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Home > Learn > Nutrition > >Does Folic Acid Help With Hair Loss?

Does Folic Acid Help With Hair Loss?

Oct 25, 23 6 min

By Dr. Kenosha Gleaton, OBGYN

What Is Folic Acid?

Folic acid is a B vitamin that is naturally found in many foods. Folic acid is vital for creating new cells, breaking down amino acids, and supporting the body through periods of rapid growth, such as pregnancy and fetal development. [1] Folic acid is not only found in the diet but is often found in prenatal vitamins or stand-alone supplements such as folic acid or MTHF folate. 

Benefits of Folic Acid

The body uses folate in many different ways to encourage healthy growth and functioning. One of the major benefits of folic acid is the prevention of neural tube defects. Many providers and organizations, including the Centers for Disease Control (CDC), U.S. Food and Drug Administration (FDA), and the American College of Obstetrics and Gynecology (ACOG), all recommend that those trying to get pregnant or those of childbearing age and not actively preventing pregnancy take a folate supplement. [2-3] This is because vital fetal development happens very early on, and for folate to be effective at preventing NTD, it must be taken within the first few weeks of conception. NTDs include spina bifida and anencephaly and can lead to severe impairments or death. [1]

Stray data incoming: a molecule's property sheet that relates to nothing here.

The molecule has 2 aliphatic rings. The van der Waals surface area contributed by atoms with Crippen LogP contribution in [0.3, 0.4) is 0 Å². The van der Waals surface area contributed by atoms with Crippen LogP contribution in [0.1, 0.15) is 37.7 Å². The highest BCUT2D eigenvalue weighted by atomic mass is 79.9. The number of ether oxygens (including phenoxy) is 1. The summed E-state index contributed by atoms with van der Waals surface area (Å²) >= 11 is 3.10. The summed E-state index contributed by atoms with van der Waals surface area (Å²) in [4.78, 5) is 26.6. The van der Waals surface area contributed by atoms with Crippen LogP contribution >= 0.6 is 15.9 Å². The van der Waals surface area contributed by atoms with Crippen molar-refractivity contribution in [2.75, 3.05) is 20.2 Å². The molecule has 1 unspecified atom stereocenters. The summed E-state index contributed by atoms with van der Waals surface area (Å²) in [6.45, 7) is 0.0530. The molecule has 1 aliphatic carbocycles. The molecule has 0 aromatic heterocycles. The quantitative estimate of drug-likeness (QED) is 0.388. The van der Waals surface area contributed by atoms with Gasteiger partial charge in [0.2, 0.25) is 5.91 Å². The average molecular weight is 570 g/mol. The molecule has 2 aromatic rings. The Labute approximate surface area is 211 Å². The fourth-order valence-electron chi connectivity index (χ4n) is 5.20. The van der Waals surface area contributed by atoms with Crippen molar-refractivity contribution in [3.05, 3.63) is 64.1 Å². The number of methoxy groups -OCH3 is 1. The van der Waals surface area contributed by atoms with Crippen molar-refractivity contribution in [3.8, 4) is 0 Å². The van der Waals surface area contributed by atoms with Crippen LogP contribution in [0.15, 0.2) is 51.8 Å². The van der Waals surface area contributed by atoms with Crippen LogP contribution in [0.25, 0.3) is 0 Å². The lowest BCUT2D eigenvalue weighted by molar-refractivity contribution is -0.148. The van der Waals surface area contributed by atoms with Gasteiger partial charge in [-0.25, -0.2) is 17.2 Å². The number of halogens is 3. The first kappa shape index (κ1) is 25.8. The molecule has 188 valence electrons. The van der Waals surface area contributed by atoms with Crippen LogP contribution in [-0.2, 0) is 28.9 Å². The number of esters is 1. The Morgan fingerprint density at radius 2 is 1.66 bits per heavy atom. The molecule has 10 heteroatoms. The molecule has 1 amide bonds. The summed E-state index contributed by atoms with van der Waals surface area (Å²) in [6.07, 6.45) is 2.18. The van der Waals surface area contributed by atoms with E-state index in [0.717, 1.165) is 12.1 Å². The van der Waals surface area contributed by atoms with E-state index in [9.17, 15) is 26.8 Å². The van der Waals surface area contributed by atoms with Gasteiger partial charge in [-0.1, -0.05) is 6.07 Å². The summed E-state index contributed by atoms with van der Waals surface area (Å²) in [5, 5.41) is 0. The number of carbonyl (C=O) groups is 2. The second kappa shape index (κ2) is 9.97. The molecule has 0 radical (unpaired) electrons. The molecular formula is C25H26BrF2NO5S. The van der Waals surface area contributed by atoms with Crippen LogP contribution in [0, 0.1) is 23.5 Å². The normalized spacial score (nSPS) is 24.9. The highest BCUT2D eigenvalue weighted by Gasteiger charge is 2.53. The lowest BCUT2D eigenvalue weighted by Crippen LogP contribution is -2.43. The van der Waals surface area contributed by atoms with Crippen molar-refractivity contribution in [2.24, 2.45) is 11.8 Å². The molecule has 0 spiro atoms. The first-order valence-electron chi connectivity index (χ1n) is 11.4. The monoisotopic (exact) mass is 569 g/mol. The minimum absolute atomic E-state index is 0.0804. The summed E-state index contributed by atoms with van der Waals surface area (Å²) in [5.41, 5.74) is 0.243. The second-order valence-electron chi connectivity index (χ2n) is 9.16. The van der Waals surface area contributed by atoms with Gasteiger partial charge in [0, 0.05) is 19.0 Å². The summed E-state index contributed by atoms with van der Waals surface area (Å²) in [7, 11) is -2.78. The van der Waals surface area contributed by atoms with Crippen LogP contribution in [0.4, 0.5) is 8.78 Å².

Studies also show that folate can benefit cardiovascular health. Supplementing with folic acid has been shown to reduce the risk of stroke, decrease homocysteine levels, and may lower the risk of overall cardiovascular disease. [1] Adequate folate intake may also reduce the risk of some cancers and improve cognitive function. [4]  Read about the differences between folate and folic acid. 

Signs of Folic Acid Deficiency